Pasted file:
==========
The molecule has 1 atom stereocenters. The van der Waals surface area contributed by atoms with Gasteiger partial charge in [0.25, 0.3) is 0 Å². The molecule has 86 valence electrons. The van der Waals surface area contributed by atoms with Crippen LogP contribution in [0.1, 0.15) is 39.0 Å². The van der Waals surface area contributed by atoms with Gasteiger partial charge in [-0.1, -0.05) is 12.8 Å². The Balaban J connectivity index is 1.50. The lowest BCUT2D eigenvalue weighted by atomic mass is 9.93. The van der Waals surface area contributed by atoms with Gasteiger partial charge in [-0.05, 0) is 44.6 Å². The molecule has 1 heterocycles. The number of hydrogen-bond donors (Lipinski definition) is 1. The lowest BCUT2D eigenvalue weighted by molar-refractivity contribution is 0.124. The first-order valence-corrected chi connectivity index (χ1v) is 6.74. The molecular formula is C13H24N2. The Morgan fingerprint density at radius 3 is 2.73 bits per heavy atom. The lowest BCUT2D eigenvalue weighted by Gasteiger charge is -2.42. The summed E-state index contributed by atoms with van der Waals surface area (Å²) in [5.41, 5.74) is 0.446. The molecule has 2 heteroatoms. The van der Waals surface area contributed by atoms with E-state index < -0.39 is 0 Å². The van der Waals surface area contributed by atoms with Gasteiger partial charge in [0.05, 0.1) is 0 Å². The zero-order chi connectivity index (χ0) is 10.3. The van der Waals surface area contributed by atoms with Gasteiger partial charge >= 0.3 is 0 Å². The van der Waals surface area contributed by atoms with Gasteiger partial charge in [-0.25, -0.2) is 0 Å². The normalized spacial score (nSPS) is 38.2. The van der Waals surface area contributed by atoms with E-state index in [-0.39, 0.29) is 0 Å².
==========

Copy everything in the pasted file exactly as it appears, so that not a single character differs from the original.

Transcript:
The molecule has 1 atom stereocenters. The van der Waals surface area contributed by atoms with Gasteiger partial charge in [0.25, 0.3) is 0 Å². The molecule has 86 valence electrons. The van der Waals surface area contributed by atoms with Crippen LogP contribution in [0.1, 0.15) is 39.0 Å². The van der Waals surface area contributed by atoms with Gasteiger partial charge in [-0.1, -0.05) is 12.8 Å². The Balaban J connectivity index is 1.50. The lowest BCUT2D eigenvalue weighted by atomic mass is 9.93. The van der Waals surface area contributed by atoms with Gasteiger partial charge in [-0.05, 0) is 44.6 Å². The molecule has 1 heterocycles. The number of hydrogen-bond donors (Lipinski definition) is 1. The lowest BCUT2D eigenvalue weighted by molar-refractivity contribution is 0.124. The first-order valence-corrected chi connectivity index (χ1v) is 6.74. The molecular formula is C13H24N2. The Morgan fingerprint density at radius 3 is 2.73 bits per heavy atom. The lowest BCUT2D eigenvalue weighted by Gasteiger charge is -2.42. The summed E-state index contributed by atoms with van der Waals surface area (Å²) in [5.41, 5.74) is 0.446. The molecule has 2 heteroatoms. The van der Waals surface area contributed by atoms with E-state index < -0.39 is 0 Å². The van der Waals surface area contributed by atoms with Gasteiger partial charge in [0.05, 0.1) is 0 Å². The zero-order chi connectivity index (χ0) is 10.3. The van der Waals surface area contributed by atoms with Gasteiger partial charge >= 0.3 is 0 Å². The van der Waals surface area contributed by atoms with Gasteiger partial charge in [-0.25, -0.2) is 0 Å². The normalized spacial score (nSPS) is 38.2. The van der Waals surface area contributed by atoms with E-state index in [-0.39, 0.29) is 0 Å².